Insuring Against Terrorism: The Policy Challenge
67 Pages Posted: 4 Feb 2005 Last revised: 31 Aug 2010
Date Written: January 2005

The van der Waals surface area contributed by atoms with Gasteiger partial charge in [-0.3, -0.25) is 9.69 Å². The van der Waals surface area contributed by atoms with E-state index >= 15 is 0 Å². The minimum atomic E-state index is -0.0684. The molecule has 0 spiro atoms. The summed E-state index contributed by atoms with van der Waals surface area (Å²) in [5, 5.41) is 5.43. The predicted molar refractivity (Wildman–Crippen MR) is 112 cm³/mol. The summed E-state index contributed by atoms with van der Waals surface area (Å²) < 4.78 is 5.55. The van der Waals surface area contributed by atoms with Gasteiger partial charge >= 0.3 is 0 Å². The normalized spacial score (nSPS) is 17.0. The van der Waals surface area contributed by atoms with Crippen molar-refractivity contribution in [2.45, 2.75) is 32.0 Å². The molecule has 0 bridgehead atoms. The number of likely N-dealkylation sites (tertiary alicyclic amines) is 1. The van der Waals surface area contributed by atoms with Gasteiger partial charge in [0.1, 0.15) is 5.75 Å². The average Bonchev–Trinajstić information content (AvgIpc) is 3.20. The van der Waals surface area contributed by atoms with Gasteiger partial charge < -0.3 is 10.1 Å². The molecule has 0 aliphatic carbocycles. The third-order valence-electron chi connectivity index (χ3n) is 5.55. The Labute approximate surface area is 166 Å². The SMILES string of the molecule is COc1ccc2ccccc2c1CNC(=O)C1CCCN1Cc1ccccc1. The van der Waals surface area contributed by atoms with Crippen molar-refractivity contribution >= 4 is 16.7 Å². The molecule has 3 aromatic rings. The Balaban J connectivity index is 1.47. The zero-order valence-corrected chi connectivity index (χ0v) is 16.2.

Terrorist attacks worldwide during the past several years have spurned an interest in understanding not only how governments can mitigate terrorism risk but also how governments might help finance future losses. This interest was buttressed by the seemingly failure of the private insurance market to provide coverage for terrorism losses after the attack on September 11, 2001. This paper surveys the evidence of the supposed private market failures after 9/11 and the arguments for government provision of terrorism insurance. The paper argues that mostly unfettered insurance and capital markets are capable of insuring large terrorism losses. If there is any "failure," it rests with government tax, accounting, and regulatory policies that have made it costly for insurers to hold surplus capital. Government policy has also hindered the implementation of instruments that could securitize the underlying risks. Correcting these policies would likely enable private insurers to cover both terrorism and war risks.
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